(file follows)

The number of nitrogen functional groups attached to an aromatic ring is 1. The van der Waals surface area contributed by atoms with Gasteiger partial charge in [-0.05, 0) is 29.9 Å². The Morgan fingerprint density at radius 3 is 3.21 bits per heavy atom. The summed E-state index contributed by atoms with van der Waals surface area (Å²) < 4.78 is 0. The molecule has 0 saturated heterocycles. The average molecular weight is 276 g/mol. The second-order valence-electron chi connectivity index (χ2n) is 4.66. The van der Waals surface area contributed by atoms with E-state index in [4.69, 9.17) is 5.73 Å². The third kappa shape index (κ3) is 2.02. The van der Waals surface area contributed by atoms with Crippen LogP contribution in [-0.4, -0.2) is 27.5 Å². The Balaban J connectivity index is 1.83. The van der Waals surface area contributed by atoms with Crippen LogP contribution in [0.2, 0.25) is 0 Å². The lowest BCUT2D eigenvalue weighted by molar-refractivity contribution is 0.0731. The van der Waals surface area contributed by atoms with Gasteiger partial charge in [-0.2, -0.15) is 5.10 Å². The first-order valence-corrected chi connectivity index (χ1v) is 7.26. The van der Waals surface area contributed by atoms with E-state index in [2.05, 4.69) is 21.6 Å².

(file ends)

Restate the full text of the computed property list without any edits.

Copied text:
The number of nitrogen functional groups attached to an aromatic ring is 1. The van der Waals surface area contributed by atoms with Gasteiger partial charge in [-0.05, 0) is 29.9 Å². The Morgan fingerprint density at radius 3 is 3.21 bits per heavy atom. The summed E-state index contributed by atoms with van der Waals surface area (Å²) < 4.78 is 0. The molecule has 0 saturated heterocycles. The average molecular weight is 276 g/mol. The second-order valence-electron chi connectivity index (χ2n) is 4.66. The van der Waals surface area contributed by atoms with E-state index in [4.69, 9.17) is 5.73 Å². The third kappa shape index (κ3) is 2.02. The van der Waals surface area contributed by atoms with Crippen LogP contribution in [-0.4, -0.2) is 27.5 Å². The Balaban J connectivity index is 1.83. The van der Waals surface area contributed by atoms with Crippen LogP contribution in [0.2, 0.25) is 0 Å². The lowest BCUT2D eigenvalue weighted by molar-refractivity contribution is 0.0731. The van der Waals surface area contributed by atoms with Gasteiger partial charge in [-0.2, -0.15) is 5.10 Å². The first-order valence-corrected chi connectivity index (χ1v) is 7.26. The van der Waals surface area contributed by atoms with E-state index in [2.05, 4.69) is 21.6 Å².